Thousands of aspiring lawyers from lower socio-economic backgrounds are to benefit from a £1 million contribution the Sutton Trust’s Pathways to Law programme, a pioneering initiative designed to increase accessibility to the UK’s legal profession.

For the first time ever, the programme, funded by the Legal Education Foundation, along with nine leading law firms and their partner universities, are to provide financial support for GCSE students in Years 10 and 11, as well as throughout sixth form.

“By reaching students at an earlier stage, we hope to encourage more bright young people from poorer homes that a career in law is open to them,” said Matthew Smerdon, Chief Executive of the Legal Education Foundation.

“As a society, we need to be investing in our next generation in a way that promotes equality and opportunity and it is in all our interests if the composition of the legal profession reflects the diversity of the people and organisations that is serves,” Smerdon concludes.

The scheme has been launched following research the Sutton Trust’s research which found that three-quarters of the country’s top judges and 71 percent of QCs had been privately educated – proportions that have barely decreased since the 1980s.

Simultaneously, YouGov assessment of the legal industry, commissioned by the Sutton Trust and PRIME, has revealed that the benefits of addressing the problem are broad and widely accepted, with 52 percent of senior legal industry figures claiming that improving social mobility within the UK’s legal sector would be beneficial to their firm.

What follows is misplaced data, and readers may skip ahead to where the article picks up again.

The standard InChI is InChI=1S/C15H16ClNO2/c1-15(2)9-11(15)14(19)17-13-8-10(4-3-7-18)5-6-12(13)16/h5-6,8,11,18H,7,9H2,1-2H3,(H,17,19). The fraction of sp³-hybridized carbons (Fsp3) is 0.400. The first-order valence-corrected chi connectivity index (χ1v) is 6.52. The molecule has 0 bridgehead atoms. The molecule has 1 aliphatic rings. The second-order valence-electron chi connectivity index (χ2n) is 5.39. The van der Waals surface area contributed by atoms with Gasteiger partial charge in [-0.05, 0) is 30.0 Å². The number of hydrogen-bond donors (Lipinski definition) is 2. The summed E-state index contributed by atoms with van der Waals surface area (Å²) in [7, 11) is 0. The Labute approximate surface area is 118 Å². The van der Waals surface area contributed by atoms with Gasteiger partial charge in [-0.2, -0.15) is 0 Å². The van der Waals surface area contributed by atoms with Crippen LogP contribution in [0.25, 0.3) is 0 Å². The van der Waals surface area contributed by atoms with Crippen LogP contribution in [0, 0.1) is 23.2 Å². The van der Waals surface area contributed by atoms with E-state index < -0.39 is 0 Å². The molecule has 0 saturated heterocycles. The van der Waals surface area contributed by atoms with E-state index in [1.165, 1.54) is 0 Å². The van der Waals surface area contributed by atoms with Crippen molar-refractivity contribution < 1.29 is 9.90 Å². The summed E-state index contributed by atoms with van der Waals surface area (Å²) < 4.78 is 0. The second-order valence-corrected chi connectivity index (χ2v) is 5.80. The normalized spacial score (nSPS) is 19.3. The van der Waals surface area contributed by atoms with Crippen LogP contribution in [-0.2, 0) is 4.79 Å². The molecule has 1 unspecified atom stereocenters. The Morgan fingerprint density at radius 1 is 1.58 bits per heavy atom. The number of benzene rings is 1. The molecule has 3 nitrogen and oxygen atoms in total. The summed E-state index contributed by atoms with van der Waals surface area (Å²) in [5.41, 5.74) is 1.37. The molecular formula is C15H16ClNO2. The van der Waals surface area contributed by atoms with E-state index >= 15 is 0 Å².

“Our research has shown that there is still a big social mobility issue within the legal sector,” said Sir Peter Lampl, Chairman of the Sutton Trust and the Education Foundation.

“Greater access to a wider pool of diverse talent will deliver real benefits for employers and employees alike. This is why Pathways to Law is so important. I’m delighted that our partnership with The Legal Education Foundation will enable us to expand the programme and support young people from a younger age and over four years,” he said.

Pathways to Law, aimed at academically able students from non-privileged homes, will be delivered by 12 UK partner institutions, including four new universities who have joined the programme this year, including the University of Roehampton, Queen Mary University of London, the University of Leicester and the University of Liverpool.

The 1,800 carefully selected students will receive a four-year programme of support, including:

  • University-led advice sessions to help them with training contract applications, CV and interview techniques, subject-specific revision sessions and legal workshops
  • A residential conference
  • E-mentoring from fellow undergraduate law students
  • Work experience within the legal sector
  • A trip to the Inner Temple and Royal Courts of Justice
  • A national graduation ceremony in London
  • Many also have access to further help and internships throughout their university course

Recruitment of Year 10 and Year 12 pupils is set to begin in August 2016. On top of the four new universities, partners include: the University of Bristol, the University of Exeter, the University of Leeds, the London School of Economics and Political Science, the University of Manchester, the University of Nottingham and Nottingham Trent, the University of Oxford and finally the University of Warwick.

For further information or to arrange an interview, including with students who have been successful on the programme, please contact: Hilary Cornwell or Conor Ryan on 0207 802 1660.

Additional reporting by The Sutton Trust.

Image via Flickr.

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